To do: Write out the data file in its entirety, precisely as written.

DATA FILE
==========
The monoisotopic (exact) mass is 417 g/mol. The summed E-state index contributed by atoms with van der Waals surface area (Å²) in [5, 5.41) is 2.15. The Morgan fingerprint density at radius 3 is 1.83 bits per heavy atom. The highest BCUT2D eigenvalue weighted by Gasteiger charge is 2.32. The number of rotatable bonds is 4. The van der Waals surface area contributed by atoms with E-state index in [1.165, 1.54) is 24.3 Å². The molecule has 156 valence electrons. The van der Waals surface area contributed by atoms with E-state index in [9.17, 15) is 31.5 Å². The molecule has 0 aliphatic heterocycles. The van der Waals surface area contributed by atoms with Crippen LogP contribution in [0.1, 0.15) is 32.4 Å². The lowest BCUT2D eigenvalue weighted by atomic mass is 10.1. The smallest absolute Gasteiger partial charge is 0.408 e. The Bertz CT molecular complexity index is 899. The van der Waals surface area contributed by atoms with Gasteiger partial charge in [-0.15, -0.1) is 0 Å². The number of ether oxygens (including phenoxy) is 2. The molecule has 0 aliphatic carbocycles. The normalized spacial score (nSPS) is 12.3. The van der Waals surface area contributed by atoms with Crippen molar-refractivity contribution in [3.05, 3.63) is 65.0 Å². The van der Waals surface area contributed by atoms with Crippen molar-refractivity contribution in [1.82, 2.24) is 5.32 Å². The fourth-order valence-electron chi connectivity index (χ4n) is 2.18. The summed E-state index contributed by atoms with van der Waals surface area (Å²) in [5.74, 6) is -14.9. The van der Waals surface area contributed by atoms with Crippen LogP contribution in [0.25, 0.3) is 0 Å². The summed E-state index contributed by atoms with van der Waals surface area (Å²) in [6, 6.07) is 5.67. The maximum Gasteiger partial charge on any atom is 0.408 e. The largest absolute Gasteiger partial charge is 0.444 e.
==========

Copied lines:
The monoisotopic (exact) mass is 417 g/mol. The summed E-state index contributed by atoms with van der Waals surface area (Å²) in [5, 5.41) is 2.15. The Morgan fingerprint density at radius 3 is 1.83 bits per heavy atom. The highest BCUT2D eigenvalue weighted by Gasteiger charge is 2.32. The number of rotatable bonds is 4. The van der Waals surface area contributed by atoms with E-state index in [1.165, 1.54) is 24.3 Å². The molecule has 156 valence electrons. The van der Waals surface area contributed by atoms with E-state index in [9.17, 15) is 31.5 Å². The molecule has 0 aliphatic heterocycles. The van der Waals surface area contributed by atoms with Crippen LogP contribution in [0.1, 0.15) is 32.4 Å². The lowest BCUT2D eigenvalue weighted by atomic mass is 10.1. The smallest absolute Gasteiger partial charge is 0.408 e. The Bertz CT molecular complexity index is 899. The van der Waals surface area contributed by atoms with Gasteiger partial charge in [-0.15, -0.1) is 0 Å². The number of ether oxygens (including phenoxy) is 2. The molecule has 0 aliphatic carbocycles. The normalized spacial score (nSPS) is 12.3. The van der Waals surface area contributed by atoms with Crippen molar-refractivity contribution in [3.05, 3.63) is 65.0 Å². The van der Waals surface area contributed by atoms with Crippen molar-refractivity contribution in [1.82, 2.24) is 5.32 Å². The fourth-order valence-electron chi connectivity index (χ4n) is 2.18. The summed E-state index contributed by atoms with van der Waals surface area (Å²) in [5.74, 6) is -14.9. The van der Waals surface area contributed by atoms with Crippen LogP contribution in [0.25, 0.3) is 0 Å². The summed E-state index contributed by atoms with van der Waals surface area (Å²) in [6, 6.07) is 5.67. The maximum Gasteiger partial charge on any atom is 0.408 e. The largest absolute Gasteiger partial charge is 0.444 e.